If you’ve talked to your healthcare provider about low energy levels and restless nights, there’s a good chance that they have recommended or scheduled a sleep study. The sleep study is when you would receive a diagnosis and determine how mild or severe your sleep apnea is. After your sleep study, your healthcare provider will review your results and determine the best course of treatment. If you’re diagnosed with sleep apnea, you’ll be sent back to the sleep lab for a CPAP titration study.
CPAP titration is the process of using a Continuous Positive Airway Pressure (CPAP) machine to find the ideal pressure setting for treating your Obstructive Sleep Apnea. Your sleep technician will test various pressures to find the lowest setting at which you experience the least amount of apnea events like choking, not breathing for up to ten seconds, and gasping for air.
CPAP titration that happens on the same night as your sleep study is known as a split-night sleep study, although these typically only occur if you have Severe Obstructive Sleep Apnea. Typically, a separate CPAP titration study will be scheduled at a later date after your healthcare provider has had time to review the results of your sleep study.
In this article, we’re going to take a closer look at CPAP titration, answering questions like, “What is CPAP titration?; How is titration done?; How is CPAP titration different from a sleep study?” and more. If you’re curious about CPAP titration and want to know more, then keep reading.
What Is CPAP Titration?
CPAP titration is the process of finding the lowest flow rate at which your airway is held open by Continuous Positive Airway Pressure (CPAP). Your sleep technician will manually test different therapy pressures to find the ideal pressure setting to minimize your sleep apnea symptoms, allowing you to sleep through the night without waking up choking or gasping for air.
CPAP titration is typically scheduled as a separate appointment from your sleep study. This will give your healthcare provider time to review and assess your results before recommending further action. If you’re at risk for Severe Obstructive Sleep Apnea, you may experience a split-night study where CPAP titration takes place after the first few hours of the sleep study itself. If you have very mild sleep apnea, a split-night study may not be long enough for your symptoms to manifest, which is why a CPAP titration study is typically scheduled a few days later.
CPAP Titration Vs. a Sleep Study
If you’re new to CPAP therapy, it’s important to note that a CPAP titration appointment and a sleep study are not the same thing. A sleep study is the investigative phase where you’ll be connected to various sensors and monitored for signs of sleep disorders. If during your sleep study, you show signs of Severe Obstructive Sleep Apnea, you may experience a CPAP titration study in the same night. If this is the case, you’ll be woken up after the initial sleep study phase and fitted with a CPAP mask for the titration phase before going back to sleep. More commonly though, a separate CPAP titration study will be scheduled to determine the ideal pressure settings for your CPAP machine prescription.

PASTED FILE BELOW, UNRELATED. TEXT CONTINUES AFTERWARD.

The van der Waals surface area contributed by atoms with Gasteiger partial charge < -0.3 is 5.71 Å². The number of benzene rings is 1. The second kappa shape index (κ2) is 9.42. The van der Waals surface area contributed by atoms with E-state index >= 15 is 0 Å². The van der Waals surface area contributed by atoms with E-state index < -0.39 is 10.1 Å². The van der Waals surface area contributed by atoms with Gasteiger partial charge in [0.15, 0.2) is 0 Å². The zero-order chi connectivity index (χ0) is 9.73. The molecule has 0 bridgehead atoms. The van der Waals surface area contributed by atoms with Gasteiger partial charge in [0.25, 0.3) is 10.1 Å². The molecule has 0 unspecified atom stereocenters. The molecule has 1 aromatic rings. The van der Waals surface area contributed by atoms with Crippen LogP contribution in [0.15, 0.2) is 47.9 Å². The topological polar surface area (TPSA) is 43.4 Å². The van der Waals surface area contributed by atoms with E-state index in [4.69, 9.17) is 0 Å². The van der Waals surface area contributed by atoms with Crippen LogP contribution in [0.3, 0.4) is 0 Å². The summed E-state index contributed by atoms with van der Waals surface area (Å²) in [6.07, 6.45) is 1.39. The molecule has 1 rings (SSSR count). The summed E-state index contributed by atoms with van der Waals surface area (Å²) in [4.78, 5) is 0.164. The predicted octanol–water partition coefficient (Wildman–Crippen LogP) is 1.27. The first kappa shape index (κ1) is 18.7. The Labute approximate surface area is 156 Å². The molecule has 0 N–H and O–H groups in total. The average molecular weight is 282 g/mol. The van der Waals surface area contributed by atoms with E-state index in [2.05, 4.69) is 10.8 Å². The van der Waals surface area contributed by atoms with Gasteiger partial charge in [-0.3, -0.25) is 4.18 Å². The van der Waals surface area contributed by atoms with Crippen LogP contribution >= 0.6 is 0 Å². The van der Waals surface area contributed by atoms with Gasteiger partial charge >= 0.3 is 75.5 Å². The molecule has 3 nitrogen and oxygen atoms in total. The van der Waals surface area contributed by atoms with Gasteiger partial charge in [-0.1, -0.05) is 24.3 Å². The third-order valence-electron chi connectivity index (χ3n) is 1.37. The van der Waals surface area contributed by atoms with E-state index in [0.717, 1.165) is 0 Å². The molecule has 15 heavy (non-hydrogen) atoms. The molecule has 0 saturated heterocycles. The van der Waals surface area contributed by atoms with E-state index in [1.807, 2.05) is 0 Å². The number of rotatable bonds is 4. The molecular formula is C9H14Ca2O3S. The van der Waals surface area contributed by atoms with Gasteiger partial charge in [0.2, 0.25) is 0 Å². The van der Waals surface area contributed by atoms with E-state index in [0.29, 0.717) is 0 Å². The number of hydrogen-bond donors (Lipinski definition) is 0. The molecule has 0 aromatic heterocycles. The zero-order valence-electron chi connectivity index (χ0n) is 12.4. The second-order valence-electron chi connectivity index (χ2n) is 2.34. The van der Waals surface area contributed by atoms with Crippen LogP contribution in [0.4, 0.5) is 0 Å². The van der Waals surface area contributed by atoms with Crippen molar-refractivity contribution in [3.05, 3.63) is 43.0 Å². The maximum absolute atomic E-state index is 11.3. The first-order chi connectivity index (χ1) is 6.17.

CPAP titration will make up a portion of a sleep study if you’re suspected to have Severe Obstructive Sleep Apnea, but a sleep study can also identify many types of sleep disorders that aren’t treated with a CPAP machine such as insomnia, REM sleep behavior disorder, and narcolepsy.
What Happens During a CPAP Titration Study?
When arriving for your initial sleep study to determine if you have sleep apnea, the sleep lab will typically be set up like a hotel room and have a bathroom for you to brush your teeth, wash your face, and take care of any other pre-bedtime routines you may have. The goal of the sleep lab is to make you as comfortable as possible to get a clear picture of your typical night of sleep. You’ll arrive an hour or two before the study in most cases, allowing you plenty of time to get ready for bed. Once you’re ready to get settled, your technician will connect the necessary sensors to various points on your body with a gentle adhesive, typically including the face, neck, scalp, legs, and chest, along with an oxygen sensor for your finger and a chest belt to measure your volume of breath.
Sleeping with a bunch of sensors attached to you can be an intimidating sensation, so we recommend bringing a familiar pillow or blanket from home to put you a bit more at ease. Be sure to let your technician know about any discomfort, so they can assess if a sensor isn’t connected right or needs to be re-applied. Having a book or e-reader is also a great idea for taking your mind off things and winding down before sleep. Your favorite sleepwear is equally recommended.
Assuming that you’ve already undergone a sleep study and are now entering the CPAP titration phase of your study, your technician will get you set up with a CPAP mask. The mask will be either a nasal, nasal pillow, or full face CPAP mask, and you may even have the option to choose between the three. Once your mask is on and sealed properly, you’ll be asked to go to sleep for the titration process.
Your sleep technician will start at a lower pressure, typically at or around 5 cm H2O, and incrementally raise your pressure over time while observing the frequency of apneas, hypopneas, and respiratory effort-related arousals (RERAs). Your technician will also monitor your brain waves, heart rate, volume of breath, eye movement, facial and leg muscle movement, and oxygen saturation in your blood to get a more accurate picture of how you’re responding to different pressure settings.
You’ll likely be asked to change sleeping positions during the titration study, so your sleep technician can observe how different positions affect your apneas. Your titration will conclude when your sleep technologist has found the pressure setting that eliminates or most significantly reduces apneic events like gasping for air, choking, and repeated nighttime awakenings.
If you are suspected to have Complex or Central Sleep Apnea, a CPAP machine alone may not be enough to adequately treat your apneas, and the pressure setting during your exhalation will also need to be determined. If this is the case for you, you’ll be connected to a BiPAP machine, which has a set pressure for both inhalation and exhalation. Your sleep technician will then perform titration with the BiPAP to determine your ideal settings for both inhalation pressure and exhalation pressure.
How to Prepare for a CPAP Titration Study
On the day of your CPAP titration study, you’ll want to:
- Keep a Normal Routine
- Avoid Caffeine and Naps in the Afternoon
- Shower and Shampoo Beforehand
- Bring Nighttime and Morning Medications
- Bring Comfortable Clothes and/or PJs
- Bring Any Usual Routine Items Like Your Toothbrush and/or Face Wash
- Bring Comfort Items Like a Familiar Pillow or Blanket
- Remove Nail Polish (Contact Your Sleep Lab First As This May Not Be Necessary)
CPAP Titration Study Side Effects